Canada’s commissioner of official languages has launched two investigations into allegations VIA Rail Canada staff did not offer emergency instructions in French to 334 passengers who had to be evacuated from a train August 17.
Some passengers, including a journalist, reported emergency instructions were given only in English to passengers on board a train bound for Ottawa, the nation’s capital. Others, however, dispute this.
Member of Parliament Richard Nadeau said he would raise the issue with a House of Commons’ committee when Parliament resumes this fall.
Catherine Kaloutsky, a VIA Rail spokeswoman, said the company “is not disputing” that some customers heard messages only in English. But, she said, there are reports other customers heard messages in French and in English. Staff on board spoke French and VIA has only hired bilingual front-lineworkers since 1985, she said.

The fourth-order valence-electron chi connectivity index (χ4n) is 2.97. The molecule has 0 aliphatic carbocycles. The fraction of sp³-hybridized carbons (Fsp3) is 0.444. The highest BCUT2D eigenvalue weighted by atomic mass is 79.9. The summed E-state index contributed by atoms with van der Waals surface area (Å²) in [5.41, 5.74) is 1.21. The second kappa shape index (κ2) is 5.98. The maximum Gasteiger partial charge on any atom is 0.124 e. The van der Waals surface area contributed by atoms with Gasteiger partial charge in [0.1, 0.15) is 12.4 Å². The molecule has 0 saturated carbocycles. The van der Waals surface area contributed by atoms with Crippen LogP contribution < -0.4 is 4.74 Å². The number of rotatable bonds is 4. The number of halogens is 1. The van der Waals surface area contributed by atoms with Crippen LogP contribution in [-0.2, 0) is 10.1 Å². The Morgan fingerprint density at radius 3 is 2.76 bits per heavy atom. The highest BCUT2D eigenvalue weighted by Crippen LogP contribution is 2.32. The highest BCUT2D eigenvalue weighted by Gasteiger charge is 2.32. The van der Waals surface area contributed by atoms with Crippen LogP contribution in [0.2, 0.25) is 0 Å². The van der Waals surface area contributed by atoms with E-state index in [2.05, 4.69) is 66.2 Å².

Moreover, Anne Marie Harbec, a passenger on board the train, said she witnessed VIA Rail employees giving instructions in French. “They went above and beyond, I certainly have a lot of praise for how they handled it,” Harbec said. She added that some firefighters or fellow passengers who volunteered to help with the evacuation effort may have been unilingual, “but I don’t think VIA can do anything about that.”
Notwithstanding such observations, VIA Rail has issued an official apology and said it was launching its own investigation, saying it is interviewing the staff on board and reviewing its emergency response, including why messages from its megaphone weren’t clear.